“I think that in my personal life, video games helped me to achieve a set of skills that proved to be essential for my professional life. I am a neurosurgeon.”
– Nicolás Samprón
Who would not agree with the idea that video games and screens are deleterious for our children?
I would not.
Let me explain why.
My first encounter with video games was at the age of 8, in the 1980s. Maybe it was Galaga, Frogger, or PacMan (which was never my favourite because it was too fast, the ghosts showed indifferent cruelty, and the games were painfully short). For the same price (you needed a coin per game), my brother and I would spend hours playing Karate Champ. Playing that game we quickly found “the trick”, a solution to the game, a mechanical and repetitive combination of joystick movements that proved infallible against all opponents.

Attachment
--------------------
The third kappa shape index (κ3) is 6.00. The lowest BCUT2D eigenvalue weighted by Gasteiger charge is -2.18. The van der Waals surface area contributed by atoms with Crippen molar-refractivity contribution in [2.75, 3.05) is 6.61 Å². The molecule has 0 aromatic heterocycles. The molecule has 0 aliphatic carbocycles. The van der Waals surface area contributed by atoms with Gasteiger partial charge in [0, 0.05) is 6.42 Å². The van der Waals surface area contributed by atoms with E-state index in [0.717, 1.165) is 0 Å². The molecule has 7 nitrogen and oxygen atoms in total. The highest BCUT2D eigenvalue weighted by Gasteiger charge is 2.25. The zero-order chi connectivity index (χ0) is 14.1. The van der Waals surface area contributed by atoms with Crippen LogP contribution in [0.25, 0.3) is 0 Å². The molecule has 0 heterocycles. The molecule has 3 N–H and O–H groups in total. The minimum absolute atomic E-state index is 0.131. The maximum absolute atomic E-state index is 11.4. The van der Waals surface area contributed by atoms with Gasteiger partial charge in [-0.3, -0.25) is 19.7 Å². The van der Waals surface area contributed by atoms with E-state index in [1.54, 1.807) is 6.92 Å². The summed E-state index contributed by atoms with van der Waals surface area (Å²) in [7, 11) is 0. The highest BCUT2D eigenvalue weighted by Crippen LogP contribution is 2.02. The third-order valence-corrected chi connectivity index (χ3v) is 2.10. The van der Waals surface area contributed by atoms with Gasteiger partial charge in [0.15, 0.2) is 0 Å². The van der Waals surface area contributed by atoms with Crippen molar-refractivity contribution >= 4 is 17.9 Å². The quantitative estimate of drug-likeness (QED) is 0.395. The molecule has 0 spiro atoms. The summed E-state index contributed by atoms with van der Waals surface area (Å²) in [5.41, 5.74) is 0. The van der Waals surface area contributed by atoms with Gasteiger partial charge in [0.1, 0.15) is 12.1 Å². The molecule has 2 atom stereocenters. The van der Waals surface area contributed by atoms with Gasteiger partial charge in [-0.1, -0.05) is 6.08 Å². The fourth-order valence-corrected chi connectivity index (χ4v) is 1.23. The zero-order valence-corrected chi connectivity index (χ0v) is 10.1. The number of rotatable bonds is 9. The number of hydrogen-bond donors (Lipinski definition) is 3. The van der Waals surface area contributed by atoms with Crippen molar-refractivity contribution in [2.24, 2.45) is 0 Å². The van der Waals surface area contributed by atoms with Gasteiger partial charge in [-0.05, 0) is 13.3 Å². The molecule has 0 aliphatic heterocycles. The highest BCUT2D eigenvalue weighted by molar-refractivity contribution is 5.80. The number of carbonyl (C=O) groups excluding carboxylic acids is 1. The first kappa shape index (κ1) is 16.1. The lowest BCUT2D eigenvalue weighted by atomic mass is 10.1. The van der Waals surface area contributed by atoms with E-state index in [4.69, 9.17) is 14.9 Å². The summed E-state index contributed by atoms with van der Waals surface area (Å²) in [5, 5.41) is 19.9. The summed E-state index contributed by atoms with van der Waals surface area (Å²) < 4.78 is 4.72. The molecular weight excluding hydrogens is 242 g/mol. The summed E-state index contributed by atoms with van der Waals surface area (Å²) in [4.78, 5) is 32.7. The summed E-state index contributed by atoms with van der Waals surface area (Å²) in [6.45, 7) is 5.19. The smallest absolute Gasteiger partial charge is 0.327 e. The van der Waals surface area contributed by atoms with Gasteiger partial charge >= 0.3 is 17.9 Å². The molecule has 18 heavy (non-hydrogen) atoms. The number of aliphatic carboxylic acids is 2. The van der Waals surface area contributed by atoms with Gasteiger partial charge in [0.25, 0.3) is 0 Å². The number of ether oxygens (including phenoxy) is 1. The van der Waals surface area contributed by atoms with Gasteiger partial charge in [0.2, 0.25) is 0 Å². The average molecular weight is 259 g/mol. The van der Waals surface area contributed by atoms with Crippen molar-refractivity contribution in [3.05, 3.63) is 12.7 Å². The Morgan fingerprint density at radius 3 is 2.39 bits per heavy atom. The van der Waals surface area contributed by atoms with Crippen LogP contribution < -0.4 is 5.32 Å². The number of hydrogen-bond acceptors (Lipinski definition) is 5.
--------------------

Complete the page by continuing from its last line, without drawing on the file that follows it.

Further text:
Once we discovered “the trick,“ the game lost its appeal because it was an uncreative way of playing, the same combination of movements followed by the same result. To reach the final screen, all that was necessary was to maintain concentration and precision in the iterations.
The world of Karate Champ had two dimensions and was played with two joysticks that allowed for four basic positions each, representing the fighter’s movements. Another game, Kun Fu Master, was more diverse, dynamic, and exciting (enemies fell like flies), but I dedicated more time to Rygar. The world of Rygar also had two dimensions but was more complex, with more variables at play.
The world of Karate Champ has two dimensions and an unattainable perspective background. (image from toucharcade.com)
Firstly, the hero would improve (acquire more powers) as the player improved, the hero improved. On the other hand, there was mystery in the sense that the treasures that appeared along the hero’s path were always different. One of the treasures provided protection against all enemies (except falling into the void), and the most ingenious one was “the sign,” a question mark sign that the hero could, in turn, transform into any other treasure of their choice.